In chapter four, Denny points out the importance of a good support network, including finding a coach who works well for you. He emphasises that coaches will all have a different style, and urges the reader to find coaches who aren’t necessarily going to be our best friend. Having said that, he recognises having a friend or mentor we can chat to about the sport can be beneficial. He reminds us to foster positive relationships with all the people we meet in the sport, be they barn staff or vets, so that we will have a circle of people who can turn to us when it gets tough, and we in turn can turn to them. Emerson also touches upon how to go about getting sponsorship, and mentions that being friendly to others is ‘good business’, apart from anything else.
The fifth chapter, ‘Nine character traits of a successful rider’, is another one of the most crucial chapters, in my opinion. Denny picks out nine of the most important things that he thinks makes a good rider and gives a few pointers on how the reader can develop them. That is his most important point during this chapter – that we can develop our character and improve upon traits which are lacking.
Chapter six is about our bodies and whether we’re in good shape for the sport we do now. He mentions that there are certain disciplines that are less demanding, as well as some that our body shape might not be suitable for anyway (e.g. being a jockey who is tall). He discusses people’s attitudes and whether they want to put work in or not, and the idea that they can, in some cases, be connected to wealth. He uses the concept ‘centaur’ repeatedly as an aspiration and suggests that to become a centaur, hours in the saddle are the most crucial thing. Emerson points out that the ‘tedium of practice’ is too much for some people, so rather than plugging away at something, they will convince themselves they’re not talented enough. He stresses again and again that ‘doing’ is the most important way of learning.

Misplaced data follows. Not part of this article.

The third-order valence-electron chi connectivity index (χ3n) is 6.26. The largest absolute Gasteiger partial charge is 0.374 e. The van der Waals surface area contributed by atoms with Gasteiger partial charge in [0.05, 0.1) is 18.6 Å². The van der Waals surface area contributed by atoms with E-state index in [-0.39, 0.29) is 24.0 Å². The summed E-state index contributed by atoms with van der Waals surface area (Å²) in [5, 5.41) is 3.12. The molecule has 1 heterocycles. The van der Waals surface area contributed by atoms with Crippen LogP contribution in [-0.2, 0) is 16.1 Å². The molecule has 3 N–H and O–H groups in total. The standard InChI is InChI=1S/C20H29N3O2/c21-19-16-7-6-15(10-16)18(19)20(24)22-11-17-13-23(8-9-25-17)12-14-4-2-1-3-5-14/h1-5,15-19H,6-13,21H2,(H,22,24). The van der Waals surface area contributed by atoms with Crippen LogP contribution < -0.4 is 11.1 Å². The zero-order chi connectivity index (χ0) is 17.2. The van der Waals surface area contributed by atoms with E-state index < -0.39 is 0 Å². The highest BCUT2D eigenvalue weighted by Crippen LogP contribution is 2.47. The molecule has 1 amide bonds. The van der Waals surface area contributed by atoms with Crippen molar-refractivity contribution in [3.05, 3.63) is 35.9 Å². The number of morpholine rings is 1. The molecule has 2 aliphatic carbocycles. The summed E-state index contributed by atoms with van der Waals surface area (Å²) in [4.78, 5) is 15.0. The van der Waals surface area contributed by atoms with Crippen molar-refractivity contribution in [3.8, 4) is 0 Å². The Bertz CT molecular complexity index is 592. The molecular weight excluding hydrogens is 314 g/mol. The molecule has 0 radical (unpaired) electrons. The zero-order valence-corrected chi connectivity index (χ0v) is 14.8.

Another really important chapter is the next, about horse knowledge. I really believe that taking the time and effort to understand every element of horse care and knowledge pays dividends. So many people come into horse ownership without having gone through the pony club (or other horsemanship-based system) and a lot of ‘knowledge’ is ascertained from social media these days. Which brings us to our last full chapter, about the type of horse you choose. Denny starts by stating that the most important traits in a horse are soundness, sanity and athleticism – he says without these things, a horse won’t get far. Temperament is generally on a sliding scale and the horse you will best get along with will depend on your riding ability and the kind of horse you enjoy riding. Emerson looks at the idea that horse buyers are liars or, more realistically, they don’t know what they want. He says that once you decide what you really want in a horse (or rather, what you really need) then you just have to work out how to afford it. That could mean compromising on age, height or any number of other things.